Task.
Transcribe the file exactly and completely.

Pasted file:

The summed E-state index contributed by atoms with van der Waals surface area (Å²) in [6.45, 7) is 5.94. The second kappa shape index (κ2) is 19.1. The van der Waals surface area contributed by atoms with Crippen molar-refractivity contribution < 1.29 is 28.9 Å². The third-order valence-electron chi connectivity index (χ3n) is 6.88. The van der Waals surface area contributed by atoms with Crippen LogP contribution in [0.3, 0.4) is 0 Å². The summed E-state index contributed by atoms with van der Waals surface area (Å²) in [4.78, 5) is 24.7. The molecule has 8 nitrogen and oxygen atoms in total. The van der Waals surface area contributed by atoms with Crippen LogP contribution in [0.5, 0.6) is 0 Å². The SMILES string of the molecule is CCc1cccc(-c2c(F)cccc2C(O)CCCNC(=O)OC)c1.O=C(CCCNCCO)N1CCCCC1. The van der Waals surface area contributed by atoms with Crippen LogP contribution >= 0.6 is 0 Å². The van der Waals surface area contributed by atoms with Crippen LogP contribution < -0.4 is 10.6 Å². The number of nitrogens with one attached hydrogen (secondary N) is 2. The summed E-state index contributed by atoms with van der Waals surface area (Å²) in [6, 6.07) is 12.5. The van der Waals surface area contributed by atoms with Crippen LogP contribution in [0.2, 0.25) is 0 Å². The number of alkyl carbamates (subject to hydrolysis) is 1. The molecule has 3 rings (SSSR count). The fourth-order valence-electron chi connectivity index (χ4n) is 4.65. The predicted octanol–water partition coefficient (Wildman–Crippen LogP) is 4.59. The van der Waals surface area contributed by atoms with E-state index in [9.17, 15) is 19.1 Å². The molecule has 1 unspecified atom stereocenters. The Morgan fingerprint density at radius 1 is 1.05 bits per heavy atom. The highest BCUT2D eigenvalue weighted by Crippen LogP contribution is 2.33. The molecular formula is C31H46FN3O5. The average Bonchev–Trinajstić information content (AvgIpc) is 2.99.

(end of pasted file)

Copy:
The summed E-state index contributed by atoms with van der Waals surface area (Å²) in [6.45, 7) is 5.94. The second kappa shape index (κ2) is 19.1. The van der Waals surface area contributed by atoms with Crippen molar-refractivity contribution < 1.29 is 28.9 Å². The third-order valence-electron chi connectivity index (χ3n) is 6.88. The van der Waals surface area contributed by atoms with Crippen LogP contribution in [0.3, 0.4) is 0 Å². The summed E-state index contributed by atoms with van der Waals surface area (Å²) in [4.78, 5) is 24.7. The molecule has 8 nitrogen and oxygen atoms in total. The van der Waals surface area contributed by atoms with Crippen LogP contribution in [0.5, 0.6) is 0 Å². The SMILES string of the molecule is CCc1cccc(-c2c(F)cccc2C(O)CCCNC(=O)OC)c1.O=C(CCCNCCO)N1CCCCC1. The van der Waals surface area contributed by atoms with Crippen LogP contribution >= 0.6 is 0 Å². The van der Waals surface area contributed by atoms with Crippen LogP contribution < -0.4 is 10.6 Å². The number of nitrogens with one attached hydrogen (secondary N) is 2. The summed E-state index contributed by atoms with van der Waals surface area (Å²) in [6, 6.07) is 12.5. The van der Waals surface area contributed by atoms with Crippen LogP contribution in [0.2, 0.25) is 0 Å². The number of alkyl carbamates (subject to hydrolysis) is 1. The molecule has 3 rings (SSSR count). The fourth-order valence-electron chi connectivity index (χ4n) is 4.65. The predicted octanol–water partition coefficient (Wildman–Crippen LogP) is 4.59. The van der Waals surface area contributed by atoms with E-state index in [9.17, 15) is 19.1 Å². The molecule has 1 unspecified atom stereocenters. The Morgan fingerprint density at radius 1 is 1.05 bits per heavy atom. The highest BCUT2D eigenvalue weighted by Crippen LogP contribution is 2.33. The molecular formula is C31H46FN3O5. The average Bonchev–Trinajstić information content (AvgIpc) is 2.99.